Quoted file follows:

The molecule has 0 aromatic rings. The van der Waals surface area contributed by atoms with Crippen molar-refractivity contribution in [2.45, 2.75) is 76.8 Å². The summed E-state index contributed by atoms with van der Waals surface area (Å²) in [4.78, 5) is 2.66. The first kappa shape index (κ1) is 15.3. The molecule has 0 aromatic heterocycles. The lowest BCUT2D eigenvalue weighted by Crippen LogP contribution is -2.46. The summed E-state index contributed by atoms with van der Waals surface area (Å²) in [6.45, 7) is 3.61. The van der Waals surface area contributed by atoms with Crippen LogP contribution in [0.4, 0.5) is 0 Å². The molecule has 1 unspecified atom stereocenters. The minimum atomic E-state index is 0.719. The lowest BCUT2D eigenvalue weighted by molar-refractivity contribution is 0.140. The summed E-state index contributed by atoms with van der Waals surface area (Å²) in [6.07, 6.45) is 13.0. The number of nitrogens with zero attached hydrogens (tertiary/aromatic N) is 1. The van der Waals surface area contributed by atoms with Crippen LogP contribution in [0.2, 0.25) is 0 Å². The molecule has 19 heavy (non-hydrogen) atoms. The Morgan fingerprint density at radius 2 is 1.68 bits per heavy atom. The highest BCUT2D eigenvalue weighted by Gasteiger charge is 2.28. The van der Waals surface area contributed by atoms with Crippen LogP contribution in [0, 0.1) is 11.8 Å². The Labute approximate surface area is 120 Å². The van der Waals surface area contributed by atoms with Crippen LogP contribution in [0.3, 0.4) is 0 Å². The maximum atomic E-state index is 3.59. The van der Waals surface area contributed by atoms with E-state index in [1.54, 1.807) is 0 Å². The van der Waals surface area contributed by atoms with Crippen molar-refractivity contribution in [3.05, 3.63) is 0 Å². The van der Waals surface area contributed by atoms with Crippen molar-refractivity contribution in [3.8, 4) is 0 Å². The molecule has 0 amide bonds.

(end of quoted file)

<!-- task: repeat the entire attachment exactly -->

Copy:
The molecule has 0 aromatic rings. The van der Waals surface area contributed by atoms with Crippen molar-refractivity contribution in [2.45, 2.75) is 76.8 Å². The summed E-state index contributed by atoms with van der Waals surface area (Å²) in [4.78, 5) is 2.66. The first kappa shape index (κ1) is 15.3. The molecule has 0 aromatic heterocycles. The lowest BCUT2D eigenvalue weighted by Crippen LogP contribution is -2.46. The summed E-state index contributed by atoms with van der Waals surface area (Å²) in [6.45, 7) is 3.61. The van der Waals surface area contributed by atoms with Crippen LogP contribution in [0.4, 0.5) is 0 Å². The molecule has 1 unspecified atom stereocenters. The minimum atomic E-state index is 0.719. The lowest BCUT2D eigenvalue weighted by molar-refractivity contribution is 0.140. The summed E-state index contributed by atoms with van der Waals surface area (Å²) in [6.07, 6.45) is 13.0. The number of nitrogens with zero attached hydrogens (tertiary/aromatic N) is 1. The van der Waals surface area contributed by atoms with Crippen LogP contribution in [0.2, 0.25) is 0 Å². The molecule has 19 heavy (non-hydrogen) atoms. The Morgan fingerprint density at radius 2 is 1.68 bits per heavy atom. The highest BCUT2D eigenvalue weighted by Gasteiger charge is 2.28. The van der Waals surface area contributed by atoms with Crippen LogP contribution in [0, 0.1) is 11.8 Å². The Labute approximate surface area is 120 Å². The van der Waals surface area contributed by atoms with Crippen LogP contribution in [0.3, 0.4) is 0 Å². The maximum atomic E-state index is 3.59. The van der Waals surface area contributed by atoms with E-state index in [1.54, 1.807) is 0 Å². The van der Waals surface area contributed by atoms with Crippen molar-refractivity contribution in [3.05, 3.63) is 0 Å². The van der Waals surface area contributed by atoms with Crippen molar-refractivity contribution in [3.8, 4) is 0 Å². The molecule has 0 amide bonds.